While lawmakers focus on the transparency of 401(k) fees, Dow Jones Columnist Robert Powell suggests they pay more attention to the default investments allowed by last year’s Pension Protection Act. Powell notes that the usual suspects: target date, by which investors choose portfolios that morph slowly as they approach retirement, and target risk, though which investors decide what level of risk they are willing to take, but does not significantly change. “The two types of mutual funds that will soon become the default investment options for millions of Americans come with some drawbacks,” Powell wrote. Citing a study by Boston University School of Management Professor Zvi Bodie, Powell notes that target date funds fail to factor in any risk tolerance, therefore forcing investors to choose asset allocation based on only one of three portfolio factors: time horizon, while ignoring investment objective and risk tolerance. Likewise, Bodie’s study notes that target risk funds fail to factor in time horizon. That is not to suggest that either type of fund is a poor choice for retirees, Bodie wrote. “Empirical evidence suggests that a simple [target date fund] would be an improvement over the choices currently made by many uninformed plan participants,” the paper says. Still, they are not perfect. Target date funds work best for middle-aged employees, he said, who can tolerate some risk. But for those who are highly risk averse, or early in their careers and prone to change jobs or industries frequently, target date funds might not pay off. Bodie suggests a “safe target-date” option, perhaps included Treasury Inflation Protected Securities (TIPS).   Because TIPS mature in a certain year, and pay interest based on inflation, they are more certain than money-market funds, and always beat inflation. Powell urges lawmaker to consider Bodie’s case for TIPS, and takes to look seriously at asset allocation for automatic enrollment. The staff of Money Management Executive ("MME") has prepared these capsule summaries based on reports published by the news sources to which they are attributed. Those news sources are not associated with MME, and have not prepared, sponsored, endorsed, or approved these summaries.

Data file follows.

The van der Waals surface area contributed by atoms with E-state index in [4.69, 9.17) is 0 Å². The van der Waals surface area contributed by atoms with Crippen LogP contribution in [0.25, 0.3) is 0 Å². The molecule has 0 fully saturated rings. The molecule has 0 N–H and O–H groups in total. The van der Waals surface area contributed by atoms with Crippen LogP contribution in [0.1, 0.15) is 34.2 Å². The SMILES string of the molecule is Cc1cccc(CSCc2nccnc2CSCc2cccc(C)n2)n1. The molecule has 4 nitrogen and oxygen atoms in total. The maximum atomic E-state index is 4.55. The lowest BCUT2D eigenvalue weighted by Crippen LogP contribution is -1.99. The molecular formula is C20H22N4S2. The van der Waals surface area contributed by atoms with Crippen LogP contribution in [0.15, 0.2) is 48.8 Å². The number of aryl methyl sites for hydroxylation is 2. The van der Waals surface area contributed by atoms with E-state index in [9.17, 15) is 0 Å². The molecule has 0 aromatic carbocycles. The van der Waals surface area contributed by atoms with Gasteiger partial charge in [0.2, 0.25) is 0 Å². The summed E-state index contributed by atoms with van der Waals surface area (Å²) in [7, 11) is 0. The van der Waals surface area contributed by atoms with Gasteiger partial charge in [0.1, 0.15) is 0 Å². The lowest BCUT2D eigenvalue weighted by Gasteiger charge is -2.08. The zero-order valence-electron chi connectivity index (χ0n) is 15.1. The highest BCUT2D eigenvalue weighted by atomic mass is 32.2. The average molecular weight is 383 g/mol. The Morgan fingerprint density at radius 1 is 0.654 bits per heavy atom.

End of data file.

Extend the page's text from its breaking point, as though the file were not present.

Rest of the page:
Subscribe Now

Access to premium content including in-depth coverage of mutual funds, hedge funds, 401(K)s, 529 plans, and more.

3-Week Free Trial

Insight and analysis into the management, marketing, operations and technology of the asset management industry.